I started catching up on my beloved Basic Soul podcasts recently, and this track instantly stood out – which says a lot, as host Simon Harrison possesses both broad and impeccable taste. I don’t keep up with current music, but it seems that the UK keeps slinging out amazing female vocal artistes, and Belle is no exception. As I write, I can see a connection between this, “I Can’t Get No Sleep,” and a lengthy documentary  I watched earlier this year about the history of the “Amen Break” in hip hop, jungle, and drum & bass. The lushly produced “We Once Were” is, to me, quintessentially electro. What the heck do I mean by that? It’s a sonic atmosphere that’s both immediate and distant, real and unobtainably fantastic, not tied to any particular genre. Instead of being rooted in reality (which imparts its own sense of wonder – see #10), it lets you experience the secrets of your heart and a distant galaxy at the same time. (*Embed from Soundcloud is a preview of the whole EP, link goes to the actual track, which was not embeddable.)

5. VA – Zoo Rave II [1993]

Surfer dude: “I’m walkin’ down the beach, and I see this, like, brass lamp. I pick it up, and suddenly, there’s the big F’in’ cloud of smoke.”

Mystery voice: “U got 3 wishes, MF’er.”

SD: “I wanna be the DJinni.”

51lhg88-e1L._SY300_“What did my parents just pay for me from BMG Music Club? This has swearing! And it’s so weird!” my freaked-out 13-year-old self thought when I played the first track on this compilation. Remember when you purchased music and you had no idea what you were getting yourself into? I thought, based on the cover thumbnail and brief description in the catalog, Zoo Rave was going to be MAW-style house, not – what was it called again? – acid. I mean, they played the same music at raves AND clubs, didn’t they? If you were a kid living in a bedroom community outside of Dallas, the very buckle of the Bible Belt (Fort Worth is the prong – ha!), you had no way of finding any of this out. I was so taken aback that I didn’t listen to it all that often. But when I took up running this spring, I needed something faced-paced and interesting to keep me going, and Zoo Rave came to mind. During my runs, I enjoyed the structural progression of the music, it’s not really repetitive at all like one would assume. Under the surface of trance it takes you on a journey. I also think the tracks on Zoo Rave utilize found vocals really well (“Mystery Cafe” by Texas Audio uses a clip from an episode of Star Trek, e.g.).  I’ve already been listening to 808 State and enjoying acid mixes here and there for the past couple of years, and now I think I’ve come full circle to appreciate this compilation.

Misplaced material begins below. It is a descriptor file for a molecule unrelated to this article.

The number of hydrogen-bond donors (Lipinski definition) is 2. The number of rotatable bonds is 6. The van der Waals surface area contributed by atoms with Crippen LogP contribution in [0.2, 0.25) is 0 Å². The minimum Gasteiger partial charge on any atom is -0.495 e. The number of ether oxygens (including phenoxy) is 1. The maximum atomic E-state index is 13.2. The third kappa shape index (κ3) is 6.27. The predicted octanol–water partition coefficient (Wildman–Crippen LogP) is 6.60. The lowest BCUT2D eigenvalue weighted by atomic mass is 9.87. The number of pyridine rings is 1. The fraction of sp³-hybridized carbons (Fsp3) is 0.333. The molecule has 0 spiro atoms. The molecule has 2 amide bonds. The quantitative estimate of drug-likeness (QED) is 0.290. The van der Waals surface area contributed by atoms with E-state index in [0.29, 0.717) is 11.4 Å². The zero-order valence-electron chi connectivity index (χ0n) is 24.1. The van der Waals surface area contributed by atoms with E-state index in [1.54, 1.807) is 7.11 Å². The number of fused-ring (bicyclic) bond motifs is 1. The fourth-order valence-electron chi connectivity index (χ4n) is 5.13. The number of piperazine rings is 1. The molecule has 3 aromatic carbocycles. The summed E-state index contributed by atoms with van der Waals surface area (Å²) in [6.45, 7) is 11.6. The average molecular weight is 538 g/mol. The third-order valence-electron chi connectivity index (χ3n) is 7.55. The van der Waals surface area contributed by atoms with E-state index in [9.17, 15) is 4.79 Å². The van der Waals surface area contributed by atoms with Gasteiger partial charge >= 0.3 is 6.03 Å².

4. Vangelis Papathanasiou – Earth [1973]

MI0002160950Certain types of music sound better depending on the season. Summer and winter require distinctly different sounds; whereas you can listen to similar things in the spring and fall transitions. I think it has something to do with light. True, spring is forward-looking, but the mutable weather makes gloomy days in both seasons equally dreary. Even though I’ve only been listening to Earth since October, it’s one of those that’s risen in the ranks simply because the season is apprpriate. A proto-Enya-esque mixture of non-Western musical styles, prog and pop, the sountrack-y feel of this album creates the perfect atmosphere for staring out the window on a cloudy day, even if your’e only dreaming of doing so.


3. Silverhead – 16 And Savaged [1973]

tpsa7511-frontWhy the hell Purple Records the pulled the plug on these guys is beyond me. They had the swagger, the work ethic, and chops to be a legendary glam rock band. It’s unfortunate to say, but well, it’s true: a lot of Brit pop rock from the early 70’s hasn’t aged well. It’s best kept in period movie soundtracks, although you have to give it credit for not trying to present as anything else than what it is — fluff. But Silverhead has well-written songs that also totally rawk, especially the title track, “Heavy Hammer,” and “Cartoon Princess.” There’s not one clunker, or anything even edging clunker territory, on 16 and Savaged or their self-titled album released the previous year. So they’re definitely one of those “Whatever happened to…?” bands worth looking up. I won’t go into the members’ storied careers thereafter, but you should listen to this album, watch the documentary, Mayor Of The Sunset Strip, and then listen to more Silverhead for a fuller experience.

2. Brett Smiley – Breathlessly Brett [1974/2003]